It’s a bit like a chapatti. It’s a bit like a stuffed paratha. But it’s also in a league of its own… because it’s sweet! This intriguing recipe was requested by a mysterious ‘Anonymous’ person in the ‘Ask Sanjana’ post where you are all welcome to request particular dishes or certain ingredients to be used in recipes. So ‘Anonymous’, this puran puri recipe is for you!
Puran puri is a very traditional sweet chapatti prepared in Gujarat as well as Maharashtra and South India. Although, each recipe varies according to the region in which it prepared for example; the type of daal chosen, whether sugar or jaggery is used and the choice of spices. I believe the difference in recipes is indeed subject to regional differences, yet it also varies according to personal differences. I prepared mine in the Midlands of England so it’s totally permissible that I made my puran puri recipe up using what I thought would taste good *wink wink*. Having ever eaten only Gujarati puran puri, I went by the model I am familiar with and prepared it on a tawa (lodhi), almost roasting the spicy-sweet, rich filling encased in soft, toasted coconut spiked dough . Coconut you say? Since when do Gujarati’s put coconut in their puran puri?
Since I made it last night!
I am aware that in South India the recipe includes coconut in the daal stuffing but because I know that anything with toasted coconut (e.g. ice cream) tastes wonderful I suppose I was desperate to taste toasted coconut in the delicate dough casing. And you know what…?
It tastes fabulous.
Coconut Spiked Gujarati Puran Puri
(Makes 12-14 puris)
For the stuffing
1 cup toor (tuver- dried split pigeon peas) daal used in the Gujarati Daal Dhokri recipe
1 cup channa daal (dried split chickpeas)
1 cup granulated sugar
1 tsp ground cinnamon
1 tsp ground cardamom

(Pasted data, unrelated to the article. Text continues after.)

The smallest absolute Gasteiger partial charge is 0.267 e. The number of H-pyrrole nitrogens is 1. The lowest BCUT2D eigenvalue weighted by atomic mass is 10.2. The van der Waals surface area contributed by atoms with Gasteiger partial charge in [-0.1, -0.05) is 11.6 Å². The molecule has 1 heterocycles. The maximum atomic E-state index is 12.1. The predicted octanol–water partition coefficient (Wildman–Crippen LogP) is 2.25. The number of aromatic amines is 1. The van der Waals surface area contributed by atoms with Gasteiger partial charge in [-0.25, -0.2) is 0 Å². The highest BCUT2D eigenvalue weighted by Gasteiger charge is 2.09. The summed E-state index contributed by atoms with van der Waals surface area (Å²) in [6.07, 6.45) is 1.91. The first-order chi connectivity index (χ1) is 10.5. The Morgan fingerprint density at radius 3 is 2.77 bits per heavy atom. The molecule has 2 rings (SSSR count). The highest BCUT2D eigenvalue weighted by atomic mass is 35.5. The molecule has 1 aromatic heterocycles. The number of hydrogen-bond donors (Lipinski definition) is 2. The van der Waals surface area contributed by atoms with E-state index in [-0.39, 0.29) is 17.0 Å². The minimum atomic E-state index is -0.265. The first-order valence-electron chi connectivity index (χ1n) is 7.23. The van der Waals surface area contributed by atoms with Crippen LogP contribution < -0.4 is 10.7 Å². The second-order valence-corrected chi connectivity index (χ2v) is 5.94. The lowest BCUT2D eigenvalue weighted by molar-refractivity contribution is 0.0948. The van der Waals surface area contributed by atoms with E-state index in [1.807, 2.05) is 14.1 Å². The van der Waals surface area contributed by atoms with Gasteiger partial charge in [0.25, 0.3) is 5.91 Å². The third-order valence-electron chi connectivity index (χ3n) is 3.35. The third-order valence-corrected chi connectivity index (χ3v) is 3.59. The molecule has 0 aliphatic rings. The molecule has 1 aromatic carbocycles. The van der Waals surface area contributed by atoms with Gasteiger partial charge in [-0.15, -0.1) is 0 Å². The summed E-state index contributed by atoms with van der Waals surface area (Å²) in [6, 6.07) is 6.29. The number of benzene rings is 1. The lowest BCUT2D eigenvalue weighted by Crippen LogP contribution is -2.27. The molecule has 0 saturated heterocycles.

¼ cup flaked almonds and pistachios (not traditional but I think it adds something wonderful to the recipe)
Pinch of saffron
Pinch of mace
1 tsp ghee
For the dough
3 ½ to 4 cups chapatti flour, plus extra for rolling
¼ cup coconut powder (again not traditional Gujarati)
½ cup sunflower oil
1 ½ cups boiling water to bind to a smooth, soft dough
Extra ghee or unsalted butter for spreading on the puran puri later
1. Boil the two daals separately until tender but not so that they loose their shape. If you don’t have a pressure cooker to do this faster then add a pinch of baking powder when boiling the daals. Drain and set aside.
2. Heat 1 tsp of ghee in a wide non-stick pan and add the cooked daals and sugar. The mixture will become a little loose once you add the sugar but don’t worry as this is normal. The mixture will thicken as you cook it.
3. Cook this mixture on a medium flame until it becomes dry then add the cinnamon, cardamom, saffron, nuts and mace. Stir and set aside to cool.
4. Once the mixture has cooled, roll it into ping-pong sized (or a little larger) balls and set aside while you prepare the dough.
5. Mix the flour and coconut powder in a large bowl and make a well in the middle. Add the oil and water and mix with a spoon until you are able to handle it without burning yourself. Once it has cooled, bind it into a dough and roll it into balls (bigger than the filling balls but smaller than a tennis ball).
6. Use the same step-by step rolling procedure as I used in THIS Aloo Paneer Paratha recipe to roll your puran puri (making them smaller if your wish).
7. Cook them on a tawa or a dry non-stick frying pan (if you do not have a tawa) until toasted and aromatic.
8. Spread with plenty of ghee and enjoy!
I served mine with plain kadhi like this one without the peas and paneer. I made the kadhi thicker by adding less water and spicier by adding an extra chilli. The sweet, aromatic puri compliments the hot, thick, sour kadhi so beautifully…